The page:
These are the tips that will help you make your online meetings even more productive
Suddenly online meetings via Teams or Zoom have become part of our daily lives, being tools without which we cannot live in remote work. But do you know how you can make your online meetings more productive and efficient? SISQUAL has put together 10 tips that can help you:
- Test your equipment in advance
It’s important to check if your equipment, camera, microphone and internet connection are working properly, so that there are no interruptions and that everything goes as planned and within the established times.
- Minimize distractions
We know that during remote work there are many constraints beyond our control that easily become a distraction. To some extent we have all become a little used to hearing the background noise of family members, children or even pets when you least expect it. To avoid them, make sure you are in an enclosed room in the house, with good lighting conditions and no gadgets or electronic devices that could cause distractions to you or those in the meeting. Additionally, we recommend using headphones as a way to keep the meeting private and ensure clear communication.
- Be punctual
As we spend a lot of time jumping from meeting to meeting, it’s natural to lose track of time. Set reminders for your meetings at 15, 10, and 5 minutes before if necessary, so that you don’t miss it even if you are involved in another one before that one. Be careful to enter the meeting a few minutes before it starts, making room for a simple informal chat about trivial matters, putting everyone involved at ease before “getting down to business”.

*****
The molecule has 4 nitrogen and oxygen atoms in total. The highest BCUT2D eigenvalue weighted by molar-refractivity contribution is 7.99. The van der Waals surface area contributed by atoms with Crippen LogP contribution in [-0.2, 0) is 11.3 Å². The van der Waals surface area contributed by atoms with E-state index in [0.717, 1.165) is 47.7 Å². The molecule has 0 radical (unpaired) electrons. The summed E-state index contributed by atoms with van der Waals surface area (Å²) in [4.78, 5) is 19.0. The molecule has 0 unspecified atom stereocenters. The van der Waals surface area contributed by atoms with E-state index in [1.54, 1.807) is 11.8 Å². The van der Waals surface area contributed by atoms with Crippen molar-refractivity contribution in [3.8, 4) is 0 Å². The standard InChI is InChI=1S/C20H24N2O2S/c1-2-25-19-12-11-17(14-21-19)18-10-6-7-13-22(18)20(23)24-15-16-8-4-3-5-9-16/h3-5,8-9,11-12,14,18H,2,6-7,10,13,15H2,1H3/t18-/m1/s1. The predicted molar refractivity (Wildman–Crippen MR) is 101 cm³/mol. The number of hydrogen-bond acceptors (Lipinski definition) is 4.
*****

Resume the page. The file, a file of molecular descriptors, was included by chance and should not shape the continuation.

- Follow the rules of online meeting etiquette
Mute is the golden rule in online meetings, except when our active participation is required. This takes on greater importance if you are in a noisy environment that may interfere with the presentation or exchange of ideas. So, you should mute your microphone when entering a meeting, especially if it has already started without your presence, and whenever you are not using it, avoiding unnecessary distractions for everyone. Whenever you need to participate or ask a question, use the “raise your hand” feature that most group video calling tools already have, and wait for your turn. When scheduling meetings make sure they are not scheduled during employees’ lunch hours or outside working hours. This is particularly true when it comes to teams with different time zones.
- Avoid multitasking
Tip that is partly related to the previous one, because when giving in multitasking you are significantly reducing your attention in the meeting you are attending and, consequently, you devalue the work of those involved in it, while creating distractions for those present (with the noise of the keyboard, for example). Focus on the meeting, giving due attention to those who have put time and effort into it.
- Establish a clear and well-communicated agenda